Building a More Awesome Federal Government Starts with Open Data
The promise and potential of digital government is a hot topic of discussion in Washington, D.C., this spring. While many agencies are just beginning to explore the possibilities of how data can transform government, two agencies are leading the way.
Hillary Hartley, Deputy Executive Director of 18F at the General Services Administration, and Avi Bender, Chief Technology Officer at the U.S. Census Bureau, have big goals for how data can lead to better citizen engagement and mission success, but are realistic that “transformation happens a little at a time.”
“To transform government services, we have to transform outdated practices. The only lasting way to do that is by transforming the culture of service delivery. I want people’s lives to be better. I want their interactions with government to be easier. I want these services to be streamlined for you, for me, selfishly. Big transformation happens a little at a time,” Hartley said.
Avi Bender is one of Hartley’s allies in the move to transform government through data. One of the issues he’s grappling with is how to connect the dots for all the data points and information sources that the Census Bureau can access. “If there was a way to connect this information, we would derive incredible insights, both about the present and the future of our country. The challenge of course has been connecting this information,” said Bender.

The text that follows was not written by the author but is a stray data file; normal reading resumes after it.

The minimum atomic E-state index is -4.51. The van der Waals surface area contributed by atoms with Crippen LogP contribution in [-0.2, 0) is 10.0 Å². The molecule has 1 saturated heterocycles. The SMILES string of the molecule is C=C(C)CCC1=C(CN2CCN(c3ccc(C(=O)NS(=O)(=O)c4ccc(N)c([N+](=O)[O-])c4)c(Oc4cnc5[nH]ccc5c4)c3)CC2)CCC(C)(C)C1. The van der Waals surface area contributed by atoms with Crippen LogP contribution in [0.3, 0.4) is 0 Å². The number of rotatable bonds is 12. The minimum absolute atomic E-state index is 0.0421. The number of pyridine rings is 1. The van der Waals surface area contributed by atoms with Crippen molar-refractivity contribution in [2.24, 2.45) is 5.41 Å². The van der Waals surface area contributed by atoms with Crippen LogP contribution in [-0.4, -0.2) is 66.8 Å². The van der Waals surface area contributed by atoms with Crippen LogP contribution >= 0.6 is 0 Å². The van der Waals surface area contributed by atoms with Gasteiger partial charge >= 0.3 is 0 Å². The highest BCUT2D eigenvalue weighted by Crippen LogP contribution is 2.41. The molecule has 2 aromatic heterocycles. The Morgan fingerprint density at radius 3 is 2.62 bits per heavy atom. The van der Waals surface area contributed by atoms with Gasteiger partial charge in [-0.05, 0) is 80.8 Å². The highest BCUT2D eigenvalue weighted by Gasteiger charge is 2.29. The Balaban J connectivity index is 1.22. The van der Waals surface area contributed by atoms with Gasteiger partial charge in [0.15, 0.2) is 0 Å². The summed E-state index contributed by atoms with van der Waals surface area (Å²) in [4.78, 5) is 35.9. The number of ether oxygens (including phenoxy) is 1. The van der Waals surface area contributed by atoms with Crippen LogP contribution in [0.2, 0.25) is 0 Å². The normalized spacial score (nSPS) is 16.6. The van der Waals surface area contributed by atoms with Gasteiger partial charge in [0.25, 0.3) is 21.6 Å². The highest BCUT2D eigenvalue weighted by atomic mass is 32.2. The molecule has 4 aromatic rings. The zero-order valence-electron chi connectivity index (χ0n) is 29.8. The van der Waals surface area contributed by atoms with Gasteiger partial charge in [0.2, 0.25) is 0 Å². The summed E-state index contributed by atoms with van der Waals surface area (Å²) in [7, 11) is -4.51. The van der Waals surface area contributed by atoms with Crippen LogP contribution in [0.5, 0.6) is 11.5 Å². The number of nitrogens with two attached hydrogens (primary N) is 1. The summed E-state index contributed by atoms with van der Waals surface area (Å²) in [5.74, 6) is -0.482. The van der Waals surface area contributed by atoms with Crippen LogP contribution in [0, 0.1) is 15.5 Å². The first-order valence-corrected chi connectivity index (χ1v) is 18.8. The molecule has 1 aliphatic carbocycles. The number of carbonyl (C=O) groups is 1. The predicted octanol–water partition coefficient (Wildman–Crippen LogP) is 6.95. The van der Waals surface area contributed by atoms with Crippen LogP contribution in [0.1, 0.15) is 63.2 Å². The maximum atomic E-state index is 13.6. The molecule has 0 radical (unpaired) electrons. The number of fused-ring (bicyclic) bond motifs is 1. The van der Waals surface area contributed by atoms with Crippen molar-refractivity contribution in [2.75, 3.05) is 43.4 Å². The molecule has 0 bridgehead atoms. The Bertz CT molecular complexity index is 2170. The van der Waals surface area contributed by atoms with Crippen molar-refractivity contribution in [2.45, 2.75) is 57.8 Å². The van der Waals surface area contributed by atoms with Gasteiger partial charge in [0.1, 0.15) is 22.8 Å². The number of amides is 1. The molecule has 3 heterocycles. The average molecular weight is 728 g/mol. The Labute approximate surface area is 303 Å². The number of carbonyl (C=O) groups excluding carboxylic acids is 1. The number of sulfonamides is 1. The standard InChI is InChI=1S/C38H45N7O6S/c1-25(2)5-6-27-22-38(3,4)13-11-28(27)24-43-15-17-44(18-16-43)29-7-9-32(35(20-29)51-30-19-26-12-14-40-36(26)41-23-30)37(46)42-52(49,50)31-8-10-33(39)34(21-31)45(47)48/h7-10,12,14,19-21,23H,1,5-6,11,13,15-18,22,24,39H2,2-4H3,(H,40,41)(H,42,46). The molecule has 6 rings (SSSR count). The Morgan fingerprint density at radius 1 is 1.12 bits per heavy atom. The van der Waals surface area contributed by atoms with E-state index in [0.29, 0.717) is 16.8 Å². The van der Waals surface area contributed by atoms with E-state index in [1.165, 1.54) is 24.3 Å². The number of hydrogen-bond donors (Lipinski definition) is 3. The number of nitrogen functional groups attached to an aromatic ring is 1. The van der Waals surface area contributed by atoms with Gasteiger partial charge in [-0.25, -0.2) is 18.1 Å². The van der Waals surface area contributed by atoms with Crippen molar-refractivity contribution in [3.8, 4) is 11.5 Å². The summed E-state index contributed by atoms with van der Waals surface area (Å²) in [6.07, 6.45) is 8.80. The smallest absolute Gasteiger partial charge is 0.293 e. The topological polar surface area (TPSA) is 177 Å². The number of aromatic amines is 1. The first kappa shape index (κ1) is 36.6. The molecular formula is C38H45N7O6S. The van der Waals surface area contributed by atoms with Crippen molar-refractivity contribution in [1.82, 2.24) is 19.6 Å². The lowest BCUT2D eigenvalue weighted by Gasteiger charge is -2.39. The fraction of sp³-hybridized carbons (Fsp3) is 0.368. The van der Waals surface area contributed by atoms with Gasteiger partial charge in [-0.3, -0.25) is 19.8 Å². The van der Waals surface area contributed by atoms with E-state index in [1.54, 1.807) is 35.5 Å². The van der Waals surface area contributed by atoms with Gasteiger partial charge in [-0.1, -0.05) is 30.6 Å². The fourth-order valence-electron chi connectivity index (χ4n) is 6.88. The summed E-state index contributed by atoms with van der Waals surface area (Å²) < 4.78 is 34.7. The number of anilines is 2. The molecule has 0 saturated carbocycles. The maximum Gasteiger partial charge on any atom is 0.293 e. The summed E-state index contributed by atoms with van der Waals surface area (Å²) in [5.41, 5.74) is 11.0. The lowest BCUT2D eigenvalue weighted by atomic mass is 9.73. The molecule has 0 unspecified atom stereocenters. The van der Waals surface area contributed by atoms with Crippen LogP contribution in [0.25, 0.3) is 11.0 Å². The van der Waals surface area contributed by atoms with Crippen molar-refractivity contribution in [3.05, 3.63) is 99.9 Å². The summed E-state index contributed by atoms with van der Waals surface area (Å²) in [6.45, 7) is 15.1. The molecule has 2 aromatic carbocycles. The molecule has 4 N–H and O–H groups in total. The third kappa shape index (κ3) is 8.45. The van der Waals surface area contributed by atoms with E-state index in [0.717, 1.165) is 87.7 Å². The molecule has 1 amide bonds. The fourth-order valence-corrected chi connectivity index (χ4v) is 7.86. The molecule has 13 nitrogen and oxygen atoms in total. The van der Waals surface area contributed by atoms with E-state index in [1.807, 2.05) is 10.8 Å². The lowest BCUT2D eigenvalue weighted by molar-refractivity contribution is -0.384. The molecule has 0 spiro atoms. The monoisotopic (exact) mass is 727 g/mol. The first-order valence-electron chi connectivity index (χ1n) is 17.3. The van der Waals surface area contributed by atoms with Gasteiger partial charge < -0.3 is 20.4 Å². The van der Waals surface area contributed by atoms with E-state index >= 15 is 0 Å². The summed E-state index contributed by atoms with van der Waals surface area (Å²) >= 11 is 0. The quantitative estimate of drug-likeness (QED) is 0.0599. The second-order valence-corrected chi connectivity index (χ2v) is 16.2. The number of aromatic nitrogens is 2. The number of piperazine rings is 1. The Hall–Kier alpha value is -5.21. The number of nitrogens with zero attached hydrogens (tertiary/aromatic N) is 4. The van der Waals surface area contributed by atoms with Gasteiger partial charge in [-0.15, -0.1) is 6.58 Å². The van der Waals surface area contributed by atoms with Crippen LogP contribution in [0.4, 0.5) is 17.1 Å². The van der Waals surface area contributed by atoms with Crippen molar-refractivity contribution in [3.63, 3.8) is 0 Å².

Bender is starting that process of connecting the dots by having his team at the Census Bureau work with the U.S. Department of Energy and the U.S. Department of Agriculture as well as industry partners, like Socrata, to form a data savvy coalition.
Together, these digital government pioneers — from those presenting to those tweeting — are building the momentum needed to make government more responsive to citizens.
Learn how federal agencies are using open data as part of a more effective digital government strategy.